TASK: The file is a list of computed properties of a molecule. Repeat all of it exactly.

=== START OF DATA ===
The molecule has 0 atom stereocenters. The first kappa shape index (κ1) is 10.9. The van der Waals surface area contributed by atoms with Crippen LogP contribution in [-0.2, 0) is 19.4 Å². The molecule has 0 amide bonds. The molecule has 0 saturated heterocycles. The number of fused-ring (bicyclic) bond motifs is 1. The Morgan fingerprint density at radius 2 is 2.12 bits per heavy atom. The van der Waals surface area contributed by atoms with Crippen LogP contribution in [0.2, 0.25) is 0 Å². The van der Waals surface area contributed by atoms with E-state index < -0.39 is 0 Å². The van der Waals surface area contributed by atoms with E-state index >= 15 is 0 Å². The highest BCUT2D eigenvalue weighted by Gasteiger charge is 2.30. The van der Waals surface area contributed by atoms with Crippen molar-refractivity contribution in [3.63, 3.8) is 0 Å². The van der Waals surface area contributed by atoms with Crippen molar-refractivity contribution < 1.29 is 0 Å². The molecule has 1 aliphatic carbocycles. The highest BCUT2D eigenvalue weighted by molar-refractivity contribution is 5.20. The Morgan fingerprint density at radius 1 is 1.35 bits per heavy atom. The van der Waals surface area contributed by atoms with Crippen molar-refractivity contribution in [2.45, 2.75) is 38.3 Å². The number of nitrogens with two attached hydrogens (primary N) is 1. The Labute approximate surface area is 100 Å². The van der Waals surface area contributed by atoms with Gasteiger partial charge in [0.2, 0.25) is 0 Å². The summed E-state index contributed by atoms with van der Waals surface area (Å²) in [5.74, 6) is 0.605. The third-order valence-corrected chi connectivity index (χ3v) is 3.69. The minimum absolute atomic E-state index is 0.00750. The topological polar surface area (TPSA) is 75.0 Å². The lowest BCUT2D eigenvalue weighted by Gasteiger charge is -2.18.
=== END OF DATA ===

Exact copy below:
The molecule has 0 atom stereocenters. The first kappa shape index (κ1) is 10.9. The van der Waals surface area contributed by atoms with Crippen LogP contribution in [-0.2, 0) is 19.4 Å². The molecule has 0 amide bonds. The molecule has 0 saturated heterocycles. The number of fused-ring (bicyclic) bond motifs is 1. The Morgan fingerprint density at radius 2 is 2.12 bits per heavy atom. The van der Waals surface area contributed by atoms with Crippen LogP contribution in [0.2, 0.25) is 0 Å². The van der Waals surface area contributed by atoms with E-state index < -0.39 is 0 Å². The van der Waals surface area contributed by atoms with E-state index >= 15 is 0 Å². The highest BCUT2D eigenvalue weighted by Gasteiger charge is 2.30. The van der Waals surface area contributed by atoms with Crippen molar-refractivity contribution in [3.63, 3.8) is 0 Å². The van der Waals surface area contributed by atoms with Crippen molar-refractivity contribution < 1.29 is 0 Å². The molecule has 1 aliphatic carbocycles. The highest BCUT2D eigenvalue weighted by molar-refractivity contribution is 5.20. The Morgan fingerprint density at radius 1 is 1.35 bits per heavy atom. The van der Waals surface area contributed by atoms with Crippen molar-refractivity contribution in [2.45, 2.75) is 38.3 Å². The number of nitrogens with two attached hydrogens (primary N) is 1. The Labute approximate surface area is 100 Å². The van der Waals surface area contributed by atoms with Gasteiger partial charge in [0.2, 0.25) is 0 Å². The summed E-state index contributed by atoms with van der Waals surface area (Å²) in [5.74, 6) is 0.605. The third-order valence-corrected chi connectivity index (χ3v) is 3.69. The minimum absolute atomic E-state index is 0.00750. The topological polar surface area (TPSA) is 75.0 Å². The lowest BCUT2D eigenvalue weighted by Gasteiger charge is -2.18.